Urinary excretion of polyethylene glycol 3350 and sulfate after gut lavage with a polyethylene glycol electrolyte lavage solution

Charles E. Brady, Jack A. DiPalma, Stephen G. Morawski, Carol A. Santa Ana, John S. Fordtran

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82 Scopus citations


Ingestion of an electrolyte lavage solution containing polyethylene glycol 3350 and sulfate is an effective method of cleansing the colon for diagnostic studies. Polyethylene glycol and sulfate are considered poorly absorbed from the gastrointestinal tract. Because of the quantities administered, concern exists about potential toxicity of absorption of even a small percentage, particularly for polyethylene glycol. We measured the urinary excretion of both -polyethylene glycol and sulfate in normal subjects and inflammatory bowel patients. Absorption of polyethylene glycol can be assessed by measuring recovery in urine, as 85%-96% of an intravenous load is excreted in urine. Similarly, appreciable sulfate absorption would exceed renal tubular reabsorption and result in increased urinary excretion. Mean percent polyethylene glycol load recovered in urine was minimal and similar for normal (0.06%) and inflammatory bowel (0.09%) subjects. Urinary sulfate excretion after lavage was also similar for both groups and was not different from baseline. These results do not suggest the likelihood of toxicity due to polyethylene glycol 3350 or sulfate absorption during gut lavage with this solution.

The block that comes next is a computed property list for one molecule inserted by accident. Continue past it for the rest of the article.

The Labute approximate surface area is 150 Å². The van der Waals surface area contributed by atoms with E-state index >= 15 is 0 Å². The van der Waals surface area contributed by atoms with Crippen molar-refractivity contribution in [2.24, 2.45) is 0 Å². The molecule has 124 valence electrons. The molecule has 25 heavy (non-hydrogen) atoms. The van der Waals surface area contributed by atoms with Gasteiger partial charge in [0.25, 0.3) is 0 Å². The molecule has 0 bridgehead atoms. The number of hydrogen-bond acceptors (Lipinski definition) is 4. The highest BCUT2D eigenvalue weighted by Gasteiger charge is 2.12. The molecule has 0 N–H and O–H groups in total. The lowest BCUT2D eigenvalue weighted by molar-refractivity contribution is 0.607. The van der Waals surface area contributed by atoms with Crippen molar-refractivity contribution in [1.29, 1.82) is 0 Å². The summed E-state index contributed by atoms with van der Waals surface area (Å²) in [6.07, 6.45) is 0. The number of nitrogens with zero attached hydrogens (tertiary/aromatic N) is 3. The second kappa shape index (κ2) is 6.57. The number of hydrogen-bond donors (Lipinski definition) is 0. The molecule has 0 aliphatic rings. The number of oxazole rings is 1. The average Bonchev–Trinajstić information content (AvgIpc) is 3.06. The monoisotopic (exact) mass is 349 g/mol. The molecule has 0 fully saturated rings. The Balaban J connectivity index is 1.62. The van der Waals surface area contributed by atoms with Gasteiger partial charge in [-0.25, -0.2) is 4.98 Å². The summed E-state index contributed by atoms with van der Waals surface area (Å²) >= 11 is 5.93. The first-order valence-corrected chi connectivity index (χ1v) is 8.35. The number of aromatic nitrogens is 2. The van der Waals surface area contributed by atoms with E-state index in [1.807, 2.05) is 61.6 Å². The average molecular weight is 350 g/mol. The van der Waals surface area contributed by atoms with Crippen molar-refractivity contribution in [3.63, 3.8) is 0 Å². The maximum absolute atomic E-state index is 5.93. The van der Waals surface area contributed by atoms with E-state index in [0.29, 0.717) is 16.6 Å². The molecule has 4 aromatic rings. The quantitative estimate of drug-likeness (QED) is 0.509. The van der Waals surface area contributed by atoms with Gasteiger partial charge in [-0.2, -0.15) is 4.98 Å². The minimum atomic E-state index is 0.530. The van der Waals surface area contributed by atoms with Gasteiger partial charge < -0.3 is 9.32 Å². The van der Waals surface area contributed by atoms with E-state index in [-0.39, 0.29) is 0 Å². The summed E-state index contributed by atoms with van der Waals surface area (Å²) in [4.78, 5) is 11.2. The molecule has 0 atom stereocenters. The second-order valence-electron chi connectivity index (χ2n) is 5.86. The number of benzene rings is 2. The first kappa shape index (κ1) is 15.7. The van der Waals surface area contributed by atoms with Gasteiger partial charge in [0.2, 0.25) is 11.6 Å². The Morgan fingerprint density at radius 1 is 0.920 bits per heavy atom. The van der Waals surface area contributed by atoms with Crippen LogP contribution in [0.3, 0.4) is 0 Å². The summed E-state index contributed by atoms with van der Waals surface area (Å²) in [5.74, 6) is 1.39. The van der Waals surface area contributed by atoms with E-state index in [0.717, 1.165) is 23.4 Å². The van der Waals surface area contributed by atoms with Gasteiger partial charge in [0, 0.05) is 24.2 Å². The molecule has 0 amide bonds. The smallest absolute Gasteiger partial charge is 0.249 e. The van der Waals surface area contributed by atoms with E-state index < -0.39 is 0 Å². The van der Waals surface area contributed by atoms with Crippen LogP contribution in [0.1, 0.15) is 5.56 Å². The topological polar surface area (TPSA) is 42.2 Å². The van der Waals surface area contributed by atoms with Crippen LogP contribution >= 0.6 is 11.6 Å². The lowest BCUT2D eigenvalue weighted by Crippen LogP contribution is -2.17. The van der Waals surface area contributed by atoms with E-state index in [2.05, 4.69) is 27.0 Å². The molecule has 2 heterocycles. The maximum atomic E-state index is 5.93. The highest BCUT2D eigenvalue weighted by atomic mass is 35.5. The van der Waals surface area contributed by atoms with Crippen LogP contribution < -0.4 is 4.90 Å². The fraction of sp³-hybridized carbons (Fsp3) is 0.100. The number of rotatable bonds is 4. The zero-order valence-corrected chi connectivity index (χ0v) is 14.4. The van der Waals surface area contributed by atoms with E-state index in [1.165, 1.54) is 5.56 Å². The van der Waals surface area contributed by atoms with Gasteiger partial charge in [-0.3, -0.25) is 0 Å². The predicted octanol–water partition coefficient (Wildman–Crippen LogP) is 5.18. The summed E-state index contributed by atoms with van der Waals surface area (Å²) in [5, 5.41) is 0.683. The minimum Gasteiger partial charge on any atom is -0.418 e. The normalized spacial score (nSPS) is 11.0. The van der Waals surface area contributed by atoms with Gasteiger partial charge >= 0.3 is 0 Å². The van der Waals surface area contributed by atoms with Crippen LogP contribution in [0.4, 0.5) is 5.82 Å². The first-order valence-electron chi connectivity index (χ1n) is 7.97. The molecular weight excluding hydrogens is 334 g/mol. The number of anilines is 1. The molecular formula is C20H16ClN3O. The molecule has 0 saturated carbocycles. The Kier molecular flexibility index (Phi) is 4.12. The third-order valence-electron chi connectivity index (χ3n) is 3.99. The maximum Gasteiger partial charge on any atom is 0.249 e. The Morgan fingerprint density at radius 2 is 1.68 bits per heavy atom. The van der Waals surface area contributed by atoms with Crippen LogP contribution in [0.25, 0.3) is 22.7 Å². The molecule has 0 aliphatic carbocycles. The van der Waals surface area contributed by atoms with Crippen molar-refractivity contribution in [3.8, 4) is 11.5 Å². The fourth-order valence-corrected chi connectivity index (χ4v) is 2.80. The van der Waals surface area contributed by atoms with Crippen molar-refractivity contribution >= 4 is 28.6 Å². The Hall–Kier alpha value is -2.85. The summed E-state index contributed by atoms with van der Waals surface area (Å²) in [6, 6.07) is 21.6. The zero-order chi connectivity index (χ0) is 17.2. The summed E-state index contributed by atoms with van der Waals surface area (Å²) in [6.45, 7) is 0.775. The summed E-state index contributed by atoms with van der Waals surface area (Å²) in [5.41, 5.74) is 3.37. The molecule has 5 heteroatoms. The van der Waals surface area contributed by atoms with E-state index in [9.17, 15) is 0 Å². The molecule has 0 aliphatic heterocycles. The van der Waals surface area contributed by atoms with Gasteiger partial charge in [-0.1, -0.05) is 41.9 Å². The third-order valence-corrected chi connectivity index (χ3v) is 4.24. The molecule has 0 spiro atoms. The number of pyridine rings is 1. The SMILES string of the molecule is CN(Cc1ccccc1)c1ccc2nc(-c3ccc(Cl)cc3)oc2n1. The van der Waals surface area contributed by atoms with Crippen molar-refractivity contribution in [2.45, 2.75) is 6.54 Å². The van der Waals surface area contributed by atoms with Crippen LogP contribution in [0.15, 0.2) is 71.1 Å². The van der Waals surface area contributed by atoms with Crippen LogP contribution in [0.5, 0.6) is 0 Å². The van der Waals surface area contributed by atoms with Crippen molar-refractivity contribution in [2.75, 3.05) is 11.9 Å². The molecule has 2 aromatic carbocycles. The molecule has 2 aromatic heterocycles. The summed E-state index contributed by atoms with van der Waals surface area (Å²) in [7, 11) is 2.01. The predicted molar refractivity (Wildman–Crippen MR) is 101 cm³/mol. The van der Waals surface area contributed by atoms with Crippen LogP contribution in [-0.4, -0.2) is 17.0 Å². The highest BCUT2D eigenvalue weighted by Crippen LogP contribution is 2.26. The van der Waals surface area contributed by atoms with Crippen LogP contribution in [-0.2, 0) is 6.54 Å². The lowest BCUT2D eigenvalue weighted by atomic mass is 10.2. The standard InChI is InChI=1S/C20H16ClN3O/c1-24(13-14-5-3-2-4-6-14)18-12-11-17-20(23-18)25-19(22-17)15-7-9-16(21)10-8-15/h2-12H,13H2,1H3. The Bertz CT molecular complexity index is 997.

Original languageEnglish (US)
Pages (from-to)1914-1918
Number of pages5
Issue number6
StatePublished - Jun 1986


ASJC Scopus subject areas

  • Hepatology
  • Gastroenterology

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